Representing corporate America

SAN DIEGO (U-WIRE) — It’s been several years, but I still clearly remember first walking into the Vancouver Art Gallery.
I was lucky enough to be visiting the gallery during an exhibition of the Andy Warhol Collection. As I strolled through the exhibit, I noticed a graphic of former President Richard Nixon with the words “Vote McGovern” written beneath.
The image grabbed my attention; realizing that the face did not match the name, it immediately got me thinking. Art has a way of doing that. Its meaning is best left to the eye of the beholder.
Years have passed and I find this very same image reappearing in my mind as I learn more about the political system here in the United States — that of the two-party system. I cannot help but picture the portrait Warhol created, only instead of Nixon’s face, I see Texas Gov. George W. Bush’s profile and the words “Vote Gore” written beneath it.
If you were to go and ask the head of the Democratic Party whom his party represents, he would tell you, “We represent the American people.”
If you were to go ask the head of the Republican Party whom his party represents, he would give you the very same answer: “The American people.”
But whom do these parties really represent?
Unlike Europe, where most countries run on a proportional representation system allowing the establishment of various and diverse parties with actual power, the United States does not.
In England, for example, the blue-collar worker is represented by the Labor Party. These parties’ aim is to achieve the best interests of those they represent. In a country as diverse and populated as the United States, it is difficult, if not impossible, to conceive the will of the people being represented entirely by two parties — two candidates who are so much alike.
While Bush and Al Gore do have some differences, it’s astounding to see the number of issues in which they are as close as kin to each other.
Take crime. Both claim to be tough on crime and both support the death penalty. Most importantly, both fail to see the disproportionate representation of minorities on death row. Both fail to note the inability of our current justice system to rehabilitate the hundreds of thousands of inmates throughout the nation. Both fail to address the fact that money can buy you “Lady Justice.”
International trade is another issue both candidates seem to passionately agree on. Both approve granting China (the world’s largest communist state) most-favorable-nation status. China’s human-rights violations have drawn strong criticism from many international human-rights groups. Yet China’s actions seem not to tarnish the country’s standing with both candidates.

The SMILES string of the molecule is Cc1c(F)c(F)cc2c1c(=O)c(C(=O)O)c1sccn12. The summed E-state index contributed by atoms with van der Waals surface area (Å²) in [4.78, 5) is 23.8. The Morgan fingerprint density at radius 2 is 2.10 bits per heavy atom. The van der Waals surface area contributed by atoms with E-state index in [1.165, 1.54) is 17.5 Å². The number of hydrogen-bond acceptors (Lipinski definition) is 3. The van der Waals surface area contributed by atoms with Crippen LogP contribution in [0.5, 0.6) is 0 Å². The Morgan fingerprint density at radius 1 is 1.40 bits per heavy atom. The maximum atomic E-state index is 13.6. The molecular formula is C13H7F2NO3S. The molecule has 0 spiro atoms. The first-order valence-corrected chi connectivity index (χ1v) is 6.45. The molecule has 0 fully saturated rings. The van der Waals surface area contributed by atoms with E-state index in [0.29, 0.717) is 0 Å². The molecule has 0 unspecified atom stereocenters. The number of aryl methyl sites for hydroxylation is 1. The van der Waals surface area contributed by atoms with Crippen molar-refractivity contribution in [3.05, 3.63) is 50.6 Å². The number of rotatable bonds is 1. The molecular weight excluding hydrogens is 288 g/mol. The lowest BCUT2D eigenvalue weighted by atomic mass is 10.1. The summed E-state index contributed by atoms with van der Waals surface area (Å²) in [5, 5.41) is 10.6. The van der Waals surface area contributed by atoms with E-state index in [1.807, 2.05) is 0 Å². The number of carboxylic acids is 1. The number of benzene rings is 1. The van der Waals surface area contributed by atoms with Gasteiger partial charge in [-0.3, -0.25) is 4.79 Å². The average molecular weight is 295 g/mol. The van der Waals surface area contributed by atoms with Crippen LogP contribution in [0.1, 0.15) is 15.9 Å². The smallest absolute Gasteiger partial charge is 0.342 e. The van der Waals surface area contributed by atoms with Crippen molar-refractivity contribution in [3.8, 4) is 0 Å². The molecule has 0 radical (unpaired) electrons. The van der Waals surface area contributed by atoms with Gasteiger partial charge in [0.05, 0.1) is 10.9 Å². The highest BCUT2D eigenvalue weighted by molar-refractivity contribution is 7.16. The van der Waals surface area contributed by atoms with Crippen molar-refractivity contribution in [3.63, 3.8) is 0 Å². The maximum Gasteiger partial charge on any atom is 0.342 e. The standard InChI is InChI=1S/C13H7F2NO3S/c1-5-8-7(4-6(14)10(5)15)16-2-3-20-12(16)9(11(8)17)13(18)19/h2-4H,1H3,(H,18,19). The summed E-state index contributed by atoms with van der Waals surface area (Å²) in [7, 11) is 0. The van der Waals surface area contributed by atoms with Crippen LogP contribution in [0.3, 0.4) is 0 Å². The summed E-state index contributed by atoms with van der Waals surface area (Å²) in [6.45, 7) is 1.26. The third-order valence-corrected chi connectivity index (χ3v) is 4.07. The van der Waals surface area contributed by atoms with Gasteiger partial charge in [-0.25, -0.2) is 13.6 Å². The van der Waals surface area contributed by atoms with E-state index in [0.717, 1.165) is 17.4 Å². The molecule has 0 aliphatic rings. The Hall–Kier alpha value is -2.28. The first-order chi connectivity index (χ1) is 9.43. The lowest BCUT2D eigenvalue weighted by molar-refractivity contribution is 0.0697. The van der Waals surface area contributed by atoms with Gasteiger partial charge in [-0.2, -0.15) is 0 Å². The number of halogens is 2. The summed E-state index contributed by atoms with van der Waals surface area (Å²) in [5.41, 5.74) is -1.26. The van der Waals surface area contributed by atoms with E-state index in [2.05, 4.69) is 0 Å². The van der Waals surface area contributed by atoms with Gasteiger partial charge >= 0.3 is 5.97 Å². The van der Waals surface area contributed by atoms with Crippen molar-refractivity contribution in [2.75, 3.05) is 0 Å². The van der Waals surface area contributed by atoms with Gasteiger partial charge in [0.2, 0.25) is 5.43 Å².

The most notable similarity between Bush and Gore is their relationships with their “sponsors.” Multiple corporations have been known to donate more than $50,000 to each candidate. Soft money donations (donations made to the political party, not the candidate) have gone through the roof.
Campaign-reform talk gives both candidates an opportunity to showcase their question-avoiding skills. Money plays an all-too-important role in the presidential elections, opening the door to corporate America.
Democracy in the United States is at risk: Corporate America has a stronghold on the two-party system. It buys both candidates, then orders them to fulfill the corporations’ interests. The Republican and Democratic parties have sadly become corporate parties, serving the corporations’ needs instead of those of the people.
How else can you explain the United States spending billions of dollars in missile defense systems now that the Cold War is over and several countries have signed anti-nuclear-warhead testing treaties?
How else can you explain getting the death penalty for committing murder, yet a corporation that has been held accountable for the death of hundreds of people can only get fined? When did the life of an entity, such as that of a corporation, supersede our own?
Think about it, can we keep letting the power of corporations go unchallenged in deciding our laws, our future, when it is these very same corporations that have gone against every single social justice movement in the United States?
From Social Security to consumer protection laws, corporations have fought every single one of these movements.
America will keep turning its head as China proceeds to exploit and dehumanize its citizens, and corporate special interests will continue to dominate U.S. policy.
Whether you’re a Warhol enthusiast or not, you should still be able to comprehend the point I’m trying to make. A vote for Bush or Gore is a vote for corporate America. It’s time for the silent majority, the 51 percent of eligible voters (more than 90 million Americans) that failed to vote in the last presidential race, to start doing something about it. Time to put democracy in action. Time to stop whispering and start shouting.
Ricardo Arias’ column originally appeared in San Diego State University’s The Daily Aztec on Sept. 8.